Victoria M. Esses, Ph.D.
Victoria Esses (PhD, University of Toronto) is Professor of Psychology and Director of the Network for Economic and Social Trends and of the Centre for Research on Migration and Ethnic Relations at the University of Western Ontario. She is also Principal Investigator of the Pathways to Prosperity Partnership, a national alliance of university, community and government partners dedicated to fostering welcoming communities and promoting the integration of migrants and minorities across Canada. Dr. Esses has conducted research on immigration and cultural diversity for over 20 years. Her research focuses on immigration policy and practice, including public attitudes toward immigration and cultural diversity; promising practices in settlement and integration; factors promoting the settlement and integration of immigrants; and the measurement of community welcome-ability and immigrant outcomes. Victoria has extensive experience conducting research in this area, including invited work for federal, provincial, and municipal governments and for the settlement sector. She has has also served as an Expert Consultant for the US Equal Employment Opportunity Commission on several occasions.
Alina Sutter, M.Sc., Ph.D.
Alina received her M.Sc. in Psychology from the University of Zurich, Switzerland in 2012, and her Ph.D. from University of Western Ontario in 2017. Broadly, she is interested in researching the relationships between national identity, perceived threat and prejudice, as well as the underlying processes and consequences of the dehumanization of outgroups.
Alexandra M. Bozheva, M.Ed., MA (Geo), MA (Soc and MER), MSA, Candidate of Sciences, Ph.D.
Alex is a scholar, whose alma mater network spans across three countries: Russia (Herzen State Pedagogical University), the USA (University of Northern Iowa), and Canada (Ryerson University, Western University). Upon completing her PhD in Geography and Migration and Ethnic Relations Studies in 2019, she joined the Network for Economic and Social Trends (NEST) as a MITACS postdoc. Her research interests encompass international student migration, migration policy, geography of migration, and immigrant retention rates.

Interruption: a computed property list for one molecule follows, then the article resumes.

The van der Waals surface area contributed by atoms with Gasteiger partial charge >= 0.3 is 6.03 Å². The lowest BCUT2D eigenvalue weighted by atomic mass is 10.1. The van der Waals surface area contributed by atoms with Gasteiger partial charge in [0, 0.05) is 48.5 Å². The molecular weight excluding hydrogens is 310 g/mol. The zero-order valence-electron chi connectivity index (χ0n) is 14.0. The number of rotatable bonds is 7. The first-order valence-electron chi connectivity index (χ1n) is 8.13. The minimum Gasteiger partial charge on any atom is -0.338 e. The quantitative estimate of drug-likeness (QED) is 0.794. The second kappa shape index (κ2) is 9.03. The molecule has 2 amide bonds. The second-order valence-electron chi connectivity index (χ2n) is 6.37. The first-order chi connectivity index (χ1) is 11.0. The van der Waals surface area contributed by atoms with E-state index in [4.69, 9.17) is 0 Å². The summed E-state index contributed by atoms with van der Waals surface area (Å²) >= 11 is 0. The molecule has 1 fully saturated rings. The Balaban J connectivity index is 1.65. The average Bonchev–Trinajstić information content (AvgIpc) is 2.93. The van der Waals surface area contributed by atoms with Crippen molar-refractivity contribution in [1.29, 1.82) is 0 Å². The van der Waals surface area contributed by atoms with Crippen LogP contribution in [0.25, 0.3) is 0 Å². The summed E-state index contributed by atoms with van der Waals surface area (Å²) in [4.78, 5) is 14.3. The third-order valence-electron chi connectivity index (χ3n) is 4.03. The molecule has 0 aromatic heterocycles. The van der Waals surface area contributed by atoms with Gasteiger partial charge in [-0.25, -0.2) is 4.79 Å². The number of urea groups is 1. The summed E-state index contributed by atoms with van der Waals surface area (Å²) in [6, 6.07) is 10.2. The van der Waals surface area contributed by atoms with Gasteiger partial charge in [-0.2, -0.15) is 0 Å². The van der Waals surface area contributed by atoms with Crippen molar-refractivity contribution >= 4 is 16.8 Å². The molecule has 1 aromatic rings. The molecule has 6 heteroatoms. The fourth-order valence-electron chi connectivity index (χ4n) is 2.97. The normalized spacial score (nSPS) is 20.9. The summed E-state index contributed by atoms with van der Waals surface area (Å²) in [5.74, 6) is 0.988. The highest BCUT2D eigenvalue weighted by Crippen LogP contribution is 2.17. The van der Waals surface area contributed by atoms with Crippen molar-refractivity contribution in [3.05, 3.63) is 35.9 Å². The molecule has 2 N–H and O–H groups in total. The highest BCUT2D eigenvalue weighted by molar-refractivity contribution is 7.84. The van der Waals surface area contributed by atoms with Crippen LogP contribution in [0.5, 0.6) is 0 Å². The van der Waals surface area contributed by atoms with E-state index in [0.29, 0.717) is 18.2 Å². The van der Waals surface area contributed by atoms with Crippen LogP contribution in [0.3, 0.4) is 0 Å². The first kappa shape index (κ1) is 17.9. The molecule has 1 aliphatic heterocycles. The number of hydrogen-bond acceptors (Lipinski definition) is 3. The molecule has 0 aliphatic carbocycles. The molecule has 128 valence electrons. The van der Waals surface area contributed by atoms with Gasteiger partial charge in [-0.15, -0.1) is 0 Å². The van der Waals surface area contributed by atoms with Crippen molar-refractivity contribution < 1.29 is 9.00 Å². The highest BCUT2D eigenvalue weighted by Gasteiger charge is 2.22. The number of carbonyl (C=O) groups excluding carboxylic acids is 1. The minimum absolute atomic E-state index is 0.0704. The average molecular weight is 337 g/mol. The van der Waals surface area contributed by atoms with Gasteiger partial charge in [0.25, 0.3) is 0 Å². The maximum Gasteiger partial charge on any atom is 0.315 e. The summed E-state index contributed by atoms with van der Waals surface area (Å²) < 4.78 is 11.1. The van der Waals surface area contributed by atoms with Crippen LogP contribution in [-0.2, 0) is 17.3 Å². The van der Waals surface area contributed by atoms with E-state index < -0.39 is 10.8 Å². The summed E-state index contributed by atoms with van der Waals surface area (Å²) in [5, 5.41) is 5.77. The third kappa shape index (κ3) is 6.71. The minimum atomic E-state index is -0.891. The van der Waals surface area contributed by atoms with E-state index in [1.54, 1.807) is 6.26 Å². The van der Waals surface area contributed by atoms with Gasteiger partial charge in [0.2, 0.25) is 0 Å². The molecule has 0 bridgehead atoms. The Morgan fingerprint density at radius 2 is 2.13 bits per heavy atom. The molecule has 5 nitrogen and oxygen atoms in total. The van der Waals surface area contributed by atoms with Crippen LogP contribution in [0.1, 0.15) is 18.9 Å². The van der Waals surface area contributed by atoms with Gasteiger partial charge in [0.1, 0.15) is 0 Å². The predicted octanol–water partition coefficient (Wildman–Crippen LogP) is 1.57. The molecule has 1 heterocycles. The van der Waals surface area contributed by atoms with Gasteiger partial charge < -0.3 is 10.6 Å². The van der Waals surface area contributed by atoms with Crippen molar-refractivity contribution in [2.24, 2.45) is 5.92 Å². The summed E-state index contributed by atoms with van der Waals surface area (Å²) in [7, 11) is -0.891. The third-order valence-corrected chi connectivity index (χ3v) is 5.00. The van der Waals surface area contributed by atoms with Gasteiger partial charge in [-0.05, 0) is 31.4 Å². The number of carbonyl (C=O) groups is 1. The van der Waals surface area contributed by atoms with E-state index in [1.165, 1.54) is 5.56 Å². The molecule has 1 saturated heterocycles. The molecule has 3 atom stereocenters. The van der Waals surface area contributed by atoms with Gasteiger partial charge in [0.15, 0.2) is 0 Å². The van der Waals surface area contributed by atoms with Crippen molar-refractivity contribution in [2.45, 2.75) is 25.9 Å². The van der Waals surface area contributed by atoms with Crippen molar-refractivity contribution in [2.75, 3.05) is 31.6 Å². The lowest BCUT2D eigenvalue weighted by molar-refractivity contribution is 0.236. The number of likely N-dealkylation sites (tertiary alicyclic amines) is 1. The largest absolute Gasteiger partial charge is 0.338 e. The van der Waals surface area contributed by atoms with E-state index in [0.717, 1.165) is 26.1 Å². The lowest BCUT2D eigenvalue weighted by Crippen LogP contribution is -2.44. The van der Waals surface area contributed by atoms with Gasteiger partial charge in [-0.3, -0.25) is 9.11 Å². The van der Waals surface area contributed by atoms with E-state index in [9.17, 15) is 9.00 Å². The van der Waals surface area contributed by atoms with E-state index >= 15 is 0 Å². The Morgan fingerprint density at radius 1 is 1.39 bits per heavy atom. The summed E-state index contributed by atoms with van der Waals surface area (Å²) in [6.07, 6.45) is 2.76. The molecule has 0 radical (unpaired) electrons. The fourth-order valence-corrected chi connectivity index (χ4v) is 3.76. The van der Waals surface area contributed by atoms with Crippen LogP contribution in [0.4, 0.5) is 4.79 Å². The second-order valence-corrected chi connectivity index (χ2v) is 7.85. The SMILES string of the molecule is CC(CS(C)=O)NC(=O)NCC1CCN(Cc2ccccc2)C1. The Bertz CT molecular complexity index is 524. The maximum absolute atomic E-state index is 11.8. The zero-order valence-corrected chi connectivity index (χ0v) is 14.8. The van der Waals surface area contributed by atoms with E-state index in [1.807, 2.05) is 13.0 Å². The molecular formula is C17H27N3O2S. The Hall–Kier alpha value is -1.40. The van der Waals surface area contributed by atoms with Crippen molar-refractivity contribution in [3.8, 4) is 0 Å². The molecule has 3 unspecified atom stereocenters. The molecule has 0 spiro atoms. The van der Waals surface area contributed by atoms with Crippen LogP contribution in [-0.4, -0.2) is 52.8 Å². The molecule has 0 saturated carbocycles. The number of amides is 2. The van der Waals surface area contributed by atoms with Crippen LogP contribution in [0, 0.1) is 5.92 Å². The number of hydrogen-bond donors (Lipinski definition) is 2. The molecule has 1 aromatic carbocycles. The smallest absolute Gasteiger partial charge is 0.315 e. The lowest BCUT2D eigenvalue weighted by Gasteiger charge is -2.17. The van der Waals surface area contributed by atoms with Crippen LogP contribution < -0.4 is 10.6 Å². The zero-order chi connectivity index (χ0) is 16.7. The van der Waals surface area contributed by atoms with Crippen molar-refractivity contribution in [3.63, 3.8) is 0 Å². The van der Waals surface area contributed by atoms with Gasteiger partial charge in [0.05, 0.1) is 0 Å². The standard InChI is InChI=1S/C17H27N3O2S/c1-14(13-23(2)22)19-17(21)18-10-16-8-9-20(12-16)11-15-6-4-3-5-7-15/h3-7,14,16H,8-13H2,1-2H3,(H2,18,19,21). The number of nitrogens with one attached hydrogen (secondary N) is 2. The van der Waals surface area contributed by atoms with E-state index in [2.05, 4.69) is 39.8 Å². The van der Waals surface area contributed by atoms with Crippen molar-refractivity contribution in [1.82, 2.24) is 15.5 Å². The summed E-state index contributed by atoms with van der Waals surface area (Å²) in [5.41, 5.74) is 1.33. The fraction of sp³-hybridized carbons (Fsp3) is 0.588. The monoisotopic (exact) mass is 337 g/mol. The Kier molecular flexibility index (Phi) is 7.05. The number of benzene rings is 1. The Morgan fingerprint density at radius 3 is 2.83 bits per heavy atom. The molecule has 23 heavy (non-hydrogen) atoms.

Mamta Vaswani, M.A., PhD.
Mamta Vaswani received her MA and PhD in Applied Social Psychology from the University of Guelph, Canada. Her research interests include: (1) intergroup relations, (2) national and heritage identities, and the acculturation experiences and well-being of immigrants and their children, and (3) cultural diversity and immigration related public policies and legislation.
Paolo Palma, BSc, MSc, PhD Candidate
Paolo is a PhD student in Social Psychology and the Collaborative Program in Migration and Ethnic Relations researching people’s attitudes towards immigrants and experiences of discrimination. Paolo’s graduate studies are currently being supported through a SSHRC Doctoral Fellowship, and have been previously funded through a SSHRC CGS-M.
Maria Besselink, B.Sc., M.Sc Candidate
Maria received her BSc in Psychology from the University of Bridgeport in 2019. She is a MSc student in Social Psychology and the Collaborative Program in Migration and Ethnic Relations. Her research interests broadly include; minorities with a focus on issues of ethnic and cultural identity, discrimination, prejudice, and stereotypes as well as, integration of immigrants and racial biases.
Pathways to Prosperity Partnership
Communications Manager: Sonali Advani
Finance and Administration Manager: Sherry M. King
Suzanne Chang, BSc
Suzanne completed her BSc in Pharmacology and did an undergraduate research project under the supervision of Dr. Gregory P. Downey at the University of Toronto. She is currently pursuing her second degree (BA) in Psychology at Western University, with particular interests in Social Psychology pertaining to immigrants/refugees’ acculturation. In addition to her full-time studies, Suzanne practises TUSA meditation and Tai-Chi, as well as volunteering her time working as a lab coordinator in ELSIR.
Independent Project Student
Tehya is in her fourth year of her undergraduate degree completing an honours double major in Psychology and Indigenous Studies. She is currently conducting an independent study project under the supervision of Dr. Esses that will explore experiences of discrimination towards Indigenous peoples with a focus on the London-Middlesex Region and how these experiences impact Indigenous peoples’ spiritual, physical, emotional and mental wellness.
Min Jy Kim
Natalie Sophie Prenevost
Jie Yi Wang